“You can serve this as a cocktail as it is, or add orange juice and make it a nice punch. It will keep for two months in the fridge, but you won’t have it that long. It’s tasty and you’ll run through it.”

Stevens cautioned that when making this or any other citrus punch you should use a non-metallic bowl or pitcher. Citronge is an orange liqueur that is similar to Cointreau but with a distinctive agave flavor, and is widely available.


Demi’s “On Blitzen” recipe


2 cups Orange wheels, halved

3 Vanilla beans split and scraped

4-5 Cinnamon sticks

1/2 c Agave nectar

1 1/2 liters Bourbon  

125 ml Citronge (orange liqueur)


Place ingredients in order above in large container, stir to mix, and refrigerate for 2 days. To serve, shake 3.5 ounces of mixture in a shaker with ice, then strain into a cinnamon and sugar rimmed martini glass. Garnish with an orange wheel from mixture. Sit on Santa’s lap and enjoy.


Terranea Resort mixologist Adam Stearns and his Blitzen’s Bubbles concoction. Photo by Archel Arindaeng

Monks meet in a recipe

Adam Stearns, the mixologist at Terranea Resort, seemed surprised when asked whether he combined Champagne with Benedictine at Christmas because both were originally invented by Catholic monks.

“That’s true, but it wasn’t the inspiration behind this drink,” Stearns said. “The flavors of this season are fruit and spice, though the fruit isn’t usually pomegranate or raspberries. This is based on the Champagne Cocktail, made with brandy, a sugar cube and Angostura bitters topped with Champagne. The Benedictine has both sweetness and bitterness and is substituting for the bitters, and you’re adding sweetness from the fruit instead of just sugar.”

The original Champagne Cocktail is a classic. Its recipe was first published in 1862 in “The Bon Vivant’s Companion,” the world’s first book of cocktail recipes. Like many mixologists, Stearns often draws on old drinks for inspiration, and he had a colorful explanation of the process.  

“There is something we in the community call the potato head method, based on the classic toy, where you can take off pieces and replace them with other pieces,” he said. “We do that with cocktails, removing one component from a classic and adding something else to put your own spin on it. The classics are classics because they work, and you can take those ideas and give them a subtle twist.”  


Adam’s Blitzen’s Bubbles Recipe


½ ounce Benedictine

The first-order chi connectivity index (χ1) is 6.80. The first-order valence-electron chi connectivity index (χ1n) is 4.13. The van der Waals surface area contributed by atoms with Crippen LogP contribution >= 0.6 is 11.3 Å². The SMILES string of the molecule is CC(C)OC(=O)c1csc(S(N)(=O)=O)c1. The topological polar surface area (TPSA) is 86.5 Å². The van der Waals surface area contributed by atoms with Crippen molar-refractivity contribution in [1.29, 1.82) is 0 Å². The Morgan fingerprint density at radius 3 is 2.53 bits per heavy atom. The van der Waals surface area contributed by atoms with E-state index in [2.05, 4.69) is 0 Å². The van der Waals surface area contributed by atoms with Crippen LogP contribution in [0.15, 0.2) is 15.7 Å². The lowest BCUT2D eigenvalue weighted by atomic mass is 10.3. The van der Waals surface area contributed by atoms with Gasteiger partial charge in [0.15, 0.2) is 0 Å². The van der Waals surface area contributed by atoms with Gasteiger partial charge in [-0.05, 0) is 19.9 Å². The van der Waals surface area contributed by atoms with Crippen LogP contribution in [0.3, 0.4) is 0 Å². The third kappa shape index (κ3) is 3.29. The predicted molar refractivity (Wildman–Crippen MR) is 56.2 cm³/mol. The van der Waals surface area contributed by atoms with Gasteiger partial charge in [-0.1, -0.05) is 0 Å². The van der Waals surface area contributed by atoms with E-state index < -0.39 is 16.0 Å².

½ ounce pomegranate juice

4 ounces sparkling wine

6 muddled raspberries


Muddle raspberries in shaker tin, add all ingredients but sparkling wine. Shake and double strain into flute. Top with sparkling wine and garnish with raspberries and mint.


Rebel Republic’s Sarah Pauly and her Pauly ‘Stache Cider, invented for a Moustache Club event and enduring due to its wintry Northeastern depth of flavor. Photo by Brad Jacobson

The Flavors of New England

Rebel Republic Social House has a modern design and menu, but when bartender Sarah Pauly created a holiday cocktail she invoked a set of flavors that go back to colonial America. It’s based on apple cider and diluted maple syrup with vodka and falernum bitters, and it has an odd name because of the event where it debuted.    

“It’s called the ’Stache Cider because Sarah invented this for a charity event we hosted for the Los Angeles Moustache Club,” explained managing partner Andrew Northam. “The flavors are the ones associated with winter in the Northeast. Those are the flavors of winter even if you’ve never lived there, though since we have such a substantial transplant population here a lot of our customers have firsthand knowledge. I don’t know what a winter cocktail with California flavors would be, because things are less seasonal here.”

Falernum, a fruity Caribbean syrup with subtle flavors of almond, ginger, and cloves, is usually used in tropical drinks, and the bittered version adds a touch of spice and exotica to an American classic. So far the customer reaction has been positive, and Northam thinks the drink could have staying power.

“We think this isn’t just a Christmas drink. We’re going to keep making it after the holidays,” he said. “The flavors that are in there may not be popular in the middle of summertime, but it could stay on for a while.“


Sarah’s  ’Stache Cider


1 ½ ounce Tito’s Vodka

½ ounce Lemon juice

½ ounce Maple simple syrup

1 ½ ounce unfiltered apple cider

4 dashes Falernum bitters


Stir and garnish with orange wheel dusted with cinnamon


These recipes can all be created by a home bartender, and are sure to enliven holiday gatherings. You can practice at home, and then visit any of these establishments to compare your execution with that of the people who invented the drinks. It’s your choice — make them at home if you want to extend your skills and don’t mind a little cleanup, or take your favorite designated driver or hired car to sample the work of the pros. Happy Holidays!